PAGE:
Every year the world seems to grow a little more regulated – and punitive. We’re now seeing banks suing retailers and compliance management firms over PCI assessments. And the recent breach in question appears to be related to insufficient controls around third-party suppliers.
According to the Verizon PCI Compliance Report, 84% of organizations that suffered a data breach were out of compliance with application-layer security controls (Requirement 6) — compared to an average of only 47% of all organizations assessed by Verizon QSAs in 2013. This suggests a strong correlation between the likelihood of suffering a data breach and non-compliance with application-layer security.
Security and regulation are inextricably linked – and will continue to be so. A recent survey of security executives conducted by 451 Research showed that the #1 driver for security budgets is compliance – with 38% of respondents saying their budgets increased specifically to address regulatory or legal compliance requirements.
So does compliance actually strengthen security – or does it simply create the illusion of security?
On the one hand, security programs structured solely to meet compliance and audit requirements tend to be implemented as annual “point-in-time” projects. These programs are really once-a-year sprints to appease auditors who are often more “checkbox-oriented” and may not spend the time required to uncover weaknesses in how controls are actually implemented and monitored.
This typically leads companies down the path of doing just enough to comply – in other words, actually lowering enterprise risk may not be the primary goal of these projects.
On the other hand, many enterprises have implemented effective security programs which are structured to implement, improve and mature security practices. Unlike unstructured, ad hoc approaches to enterprise security, these programs are – well – programmatic.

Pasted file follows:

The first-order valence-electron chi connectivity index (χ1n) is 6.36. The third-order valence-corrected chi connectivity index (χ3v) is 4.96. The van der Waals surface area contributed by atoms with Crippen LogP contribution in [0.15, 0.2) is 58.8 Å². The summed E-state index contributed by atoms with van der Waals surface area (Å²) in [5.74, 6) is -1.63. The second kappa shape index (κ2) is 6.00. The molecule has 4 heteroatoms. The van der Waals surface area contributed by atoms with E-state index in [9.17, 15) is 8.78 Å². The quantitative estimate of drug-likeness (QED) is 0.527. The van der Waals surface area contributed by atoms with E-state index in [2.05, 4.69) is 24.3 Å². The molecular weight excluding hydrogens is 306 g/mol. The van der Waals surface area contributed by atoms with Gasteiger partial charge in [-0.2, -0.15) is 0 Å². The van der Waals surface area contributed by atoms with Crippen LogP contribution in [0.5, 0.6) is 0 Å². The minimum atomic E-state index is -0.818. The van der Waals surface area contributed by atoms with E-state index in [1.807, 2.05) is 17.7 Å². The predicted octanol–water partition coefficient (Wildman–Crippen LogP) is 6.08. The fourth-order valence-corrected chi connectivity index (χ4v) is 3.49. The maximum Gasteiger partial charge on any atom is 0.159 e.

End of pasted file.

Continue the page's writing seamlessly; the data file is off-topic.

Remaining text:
Programmatic approaches are focused on managing risk, accelerating adoption of best practices and using automation to simplify, centralize and standardize controls where possible. In these programs, compliance is merely the reporting output of an ongoing effort, rather than an isolated project.
One interesting thing we’ve seen is that effective, enterprise-wide risk reduction programs often begin as compliance-funded projects.
This is one of the topics our experts will be exploring in next week’s PCI 3.0 webinar – how we’ve seen our customers use existing PCI projects as a springboard for building more structured application security programs with automated testing and centralized policies, metrics and reporting.
PCI 3.0 focuses on third-party software risk for the first time, adding guidance on “custom software developed by a third party.” Similarly, the OWASP Top 10 now includes a requirement to check third-party components and libraries for vulnerabilities, and PCI 3.0 recommends using the OWASP Top 10 guidelines as a best practice.
All of which may now expand the scope of compliance efforts to include controlling risk from third-party software such as packaged and outsourced applications, third-party frameworks and components, and open source code.
If more of your budget increases will be driven by compliance, isn’t it better to spend it on a program that actually reduces your enterprise risk?